I started a new private project and decided to use more C++11/14 this time. So I also started using the new return syntax

auto functionName() -> returnType;

It works for the most part very well, but now I needed some error handling and could not find out how to re-write stuff like this:

virtual const char* what() const noexcept override;

with the new syntax. Are there some cases where the new syntax can not be used or am I only not clever enough to find the right order? For me it is important to keep things consistent, so I hope the problem is more on my side.

  • for noexcept see here: stackoverflow.com/questions/16598320/… – m.s. Jul 23 '16 at 11:21
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    The new return type thing is really a hack to allow the use of decltype() on the function parameters. Since function parameters can only be used in decltype after they have been declared, such a construct cannot be placed in the 'old' spot for the return type - so they moved the return type around. In my opinion, this is helping the compiler writers too much at the cost of making the entire language less usuable for everybody else. At any rate, there is no ideological reason for you to convert entire projects to 'new' syntax; it is not inherently better or more modern. – H. Guijt Jul 24 '16 at 8:46
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    I don't know of any reason to use the trailing return type syntax in non-generic code, unless you think it looks nicer. There are some C++11 features like auto or brace initialization that are arguably intended to be used "by default" in all "modern" code, but I'm pretty sure trailing return types only exist to support a certain subset of typesafe generic code that wasn't possible to write before. – Ixrec Jul 24 '16 at 12:22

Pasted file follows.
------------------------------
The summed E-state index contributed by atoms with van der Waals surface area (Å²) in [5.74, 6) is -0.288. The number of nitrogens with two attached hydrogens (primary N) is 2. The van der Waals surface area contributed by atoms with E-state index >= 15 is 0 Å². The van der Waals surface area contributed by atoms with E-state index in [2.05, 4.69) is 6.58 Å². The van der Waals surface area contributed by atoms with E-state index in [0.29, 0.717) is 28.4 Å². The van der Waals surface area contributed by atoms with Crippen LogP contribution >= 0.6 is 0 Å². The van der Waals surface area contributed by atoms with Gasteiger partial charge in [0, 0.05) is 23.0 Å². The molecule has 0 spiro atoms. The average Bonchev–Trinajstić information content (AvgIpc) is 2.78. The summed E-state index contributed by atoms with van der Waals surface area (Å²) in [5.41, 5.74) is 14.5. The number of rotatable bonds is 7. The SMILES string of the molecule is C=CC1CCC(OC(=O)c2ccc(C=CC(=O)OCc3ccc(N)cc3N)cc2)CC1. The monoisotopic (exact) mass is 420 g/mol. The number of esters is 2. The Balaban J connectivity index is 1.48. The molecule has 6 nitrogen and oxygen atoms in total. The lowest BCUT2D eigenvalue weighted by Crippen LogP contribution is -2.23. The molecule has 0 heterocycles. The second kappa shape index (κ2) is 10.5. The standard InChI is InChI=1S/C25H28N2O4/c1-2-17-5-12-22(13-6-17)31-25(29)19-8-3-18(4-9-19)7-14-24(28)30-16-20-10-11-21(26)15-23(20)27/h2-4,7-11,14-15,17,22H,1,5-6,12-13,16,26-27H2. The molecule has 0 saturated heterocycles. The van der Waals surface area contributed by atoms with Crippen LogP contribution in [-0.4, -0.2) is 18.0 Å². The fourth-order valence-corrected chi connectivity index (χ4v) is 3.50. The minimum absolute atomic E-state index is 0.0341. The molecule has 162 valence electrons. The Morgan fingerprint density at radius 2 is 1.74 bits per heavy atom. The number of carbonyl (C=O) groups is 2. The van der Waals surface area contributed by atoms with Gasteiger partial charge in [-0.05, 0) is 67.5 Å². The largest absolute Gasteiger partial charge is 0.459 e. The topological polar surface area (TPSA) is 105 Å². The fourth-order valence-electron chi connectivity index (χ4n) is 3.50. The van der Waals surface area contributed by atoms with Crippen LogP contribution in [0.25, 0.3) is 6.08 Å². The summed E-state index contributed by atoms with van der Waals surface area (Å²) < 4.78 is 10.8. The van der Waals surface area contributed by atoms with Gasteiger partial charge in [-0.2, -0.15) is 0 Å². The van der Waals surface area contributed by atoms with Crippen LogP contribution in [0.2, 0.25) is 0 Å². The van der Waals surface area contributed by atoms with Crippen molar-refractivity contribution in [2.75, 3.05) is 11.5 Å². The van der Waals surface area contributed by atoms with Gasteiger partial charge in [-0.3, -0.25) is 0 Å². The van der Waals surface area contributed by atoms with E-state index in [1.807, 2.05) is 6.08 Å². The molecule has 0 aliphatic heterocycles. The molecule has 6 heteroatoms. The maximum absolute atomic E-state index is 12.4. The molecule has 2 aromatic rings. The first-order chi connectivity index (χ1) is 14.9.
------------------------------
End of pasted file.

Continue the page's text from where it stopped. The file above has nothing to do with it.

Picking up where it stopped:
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    @lxrec: I did find it useful in the following case: Suppose I want to declare member functions of some class and register them somewhere at compile-time. To avoid a lot of boiler-plate, probably I will use a macro. However, if a macro begins a function declaration, it must also include the return type, since that appears after the function name. If you use the trailing return type syntax, then that is alleviated. The macro can do something with &my_type::NAME and then also declare auto NAME and leave the user to specify the signature and, if they want, the definition. – Chris Beck Jul 24 '16 at 12:46
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    @KerrekSB The OP never claimed that, and even made it clear (see the links behind 11 and 14) that this question applies to both. Would you please stop nitpicking? – anderas Jul 25 '16 at 11:40

Yeah, this is not something you'd normally guess.

virtual auto what() const noexcept -> const char * override;

This is just the order you have to use. The syntax could have been different, probably, but this is what we've got.

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    Ugh. And why does anyone think this is superior? It is certainly not more readable. This notation should be used only in limited cases like for templates where it is really necessary. – Cody Gray Jul 24 '16 at 3:26
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    Why should the syntax have been different? The new syntax delays the return type, not qualifiers or other things... "virtual", "const", "override" and "noexcept" are not part of the return type so they stay where they were. – gigabytes Jul 24 '16 at 8:20